Online play is smooth and steady, with only the odd hiccup, especially involving weapon use. Blur has strong online integration across the game, with Twitter and Facebook options (should you dare to use them), your friends' highscores listed following all races, and the ability to send messages and challenges to friends within the game. With further options to link your account to the Blur website, Bizarre Creations seem eager to create a strong community atmosphere which should help the game's longevity.

The game itself is pretty, with a cool blue futuristic interface, fully narrated by a rather chill-and-sexy lady. Coming back to the game assaults you with a "Previously on Blur" info feed on how far you have progressed in various aspects of the game. Everything feels cohesive and integrated. Menus are intelligent, in particular with restarting races, where the game gives you the option to change cars there and then without having to load out to a garage screen; something more racing games should adopt.

The digital feel is carried over to races, where crashes result in an interrupted video-feed effect, and power-ups are represented by glowing Minority Report-style icons. Weapon effects are delicious to observe, with warping effects and motion blur adding to the already blistering sense of speed. The licensed cars will unashamedly begin to break apart and start burning up as damage piles on, but we are robbed of actual explosions when your health hits zero. The tracks themselves may split opinion: though graphically gorgeous, the muted tones and bleak, soulless atmosphere is oddly depressing. Even the exhilarating firework-infused Brighton course has a dark-sky melancholy to it. Tracks set at a dockyard (unpopular online) offer an uninspiring seascape and crate stacks, while Tokyo and San Fran are more slick. The wide range of locales, including some surprisingly rural areas, considering the urban feel to the game, ensures something for all tastes.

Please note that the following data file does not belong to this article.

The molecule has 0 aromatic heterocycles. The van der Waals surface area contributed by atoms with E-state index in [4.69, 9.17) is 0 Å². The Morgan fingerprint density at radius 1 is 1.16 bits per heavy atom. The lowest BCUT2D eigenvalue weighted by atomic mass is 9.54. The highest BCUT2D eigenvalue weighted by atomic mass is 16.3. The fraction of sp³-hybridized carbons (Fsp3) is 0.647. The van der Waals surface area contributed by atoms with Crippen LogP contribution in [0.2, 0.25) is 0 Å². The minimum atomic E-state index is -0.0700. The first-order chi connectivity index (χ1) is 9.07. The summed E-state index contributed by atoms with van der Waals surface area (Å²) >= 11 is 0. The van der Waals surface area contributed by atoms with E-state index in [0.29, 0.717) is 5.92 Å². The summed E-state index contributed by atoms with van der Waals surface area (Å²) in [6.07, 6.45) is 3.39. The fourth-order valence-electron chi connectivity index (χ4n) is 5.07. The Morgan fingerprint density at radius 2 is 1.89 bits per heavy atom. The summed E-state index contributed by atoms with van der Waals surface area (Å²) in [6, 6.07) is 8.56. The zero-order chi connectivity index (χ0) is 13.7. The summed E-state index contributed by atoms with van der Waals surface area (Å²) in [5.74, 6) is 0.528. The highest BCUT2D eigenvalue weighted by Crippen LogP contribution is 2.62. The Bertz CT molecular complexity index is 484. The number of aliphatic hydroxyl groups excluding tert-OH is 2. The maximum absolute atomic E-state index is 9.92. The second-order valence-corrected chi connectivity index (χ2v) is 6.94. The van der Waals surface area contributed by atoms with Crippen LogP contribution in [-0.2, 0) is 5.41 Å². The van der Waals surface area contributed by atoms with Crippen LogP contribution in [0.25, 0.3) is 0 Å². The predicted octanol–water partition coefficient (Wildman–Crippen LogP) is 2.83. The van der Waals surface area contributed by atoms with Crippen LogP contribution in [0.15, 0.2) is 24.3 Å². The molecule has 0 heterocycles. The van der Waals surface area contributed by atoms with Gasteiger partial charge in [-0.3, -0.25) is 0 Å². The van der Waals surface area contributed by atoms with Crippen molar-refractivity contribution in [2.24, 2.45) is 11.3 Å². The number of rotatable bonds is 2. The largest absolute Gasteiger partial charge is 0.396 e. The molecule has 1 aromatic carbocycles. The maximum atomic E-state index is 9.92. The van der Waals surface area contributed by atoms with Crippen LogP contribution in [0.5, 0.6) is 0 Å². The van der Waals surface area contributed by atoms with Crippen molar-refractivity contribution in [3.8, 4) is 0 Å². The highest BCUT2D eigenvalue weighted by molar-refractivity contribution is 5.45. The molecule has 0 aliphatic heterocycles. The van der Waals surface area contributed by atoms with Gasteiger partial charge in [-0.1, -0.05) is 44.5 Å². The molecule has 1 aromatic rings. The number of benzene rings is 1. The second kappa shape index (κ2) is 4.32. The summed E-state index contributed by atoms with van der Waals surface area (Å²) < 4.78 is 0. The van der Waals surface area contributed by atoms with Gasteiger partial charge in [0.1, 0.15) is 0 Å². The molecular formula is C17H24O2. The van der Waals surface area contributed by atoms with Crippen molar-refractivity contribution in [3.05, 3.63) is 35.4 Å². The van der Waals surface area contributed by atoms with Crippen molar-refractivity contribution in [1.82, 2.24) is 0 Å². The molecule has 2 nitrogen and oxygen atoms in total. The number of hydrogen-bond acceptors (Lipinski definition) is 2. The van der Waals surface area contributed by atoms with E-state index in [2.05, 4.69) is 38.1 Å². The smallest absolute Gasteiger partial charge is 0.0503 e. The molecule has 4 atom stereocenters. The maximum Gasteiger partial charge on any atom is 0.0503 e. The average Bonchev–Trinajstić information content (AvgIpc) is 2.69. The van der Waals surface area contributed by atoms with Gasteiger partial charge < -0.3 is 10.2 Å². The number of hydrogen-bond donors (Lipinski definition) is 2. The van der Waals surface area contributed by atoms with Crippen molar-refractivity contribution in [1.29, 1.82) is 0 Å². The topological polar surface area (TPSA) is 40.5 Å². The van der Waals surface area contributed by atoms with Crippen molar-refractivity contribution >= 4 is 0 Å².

While sound effects are well handled (playing with the volume down gives you a distinct disadvantage as listening out for other cars and approaching missiles will help with your timing), the music is sadly generic and non-infectious. For some reason, it is off by default on most tracks, adding to the empty feel. You'll likely put your own music on.

Blur is a self-confident, stylish attack on the karting genre, but of course it is so much more than a kart racer that it does both Mario and Blur a disservice to consider this "Mario Kart for grown-ups". Pure racers won't likely find their fix in a game where power-ups are so key, but the intense frustration and elation that comes with the use of such weapons makes this aspect of the game a crucial part of the experience. The game rewards intelligent play, and you will rarely win a race purely by chance. Despite the well constructed career-mode, most players will probably head early to the true draw of the game: multiplayer, where this racer excels. With a solid, progression-led online mode with brilliant social integration, Blur looks to be the multiplayer hit of the summer.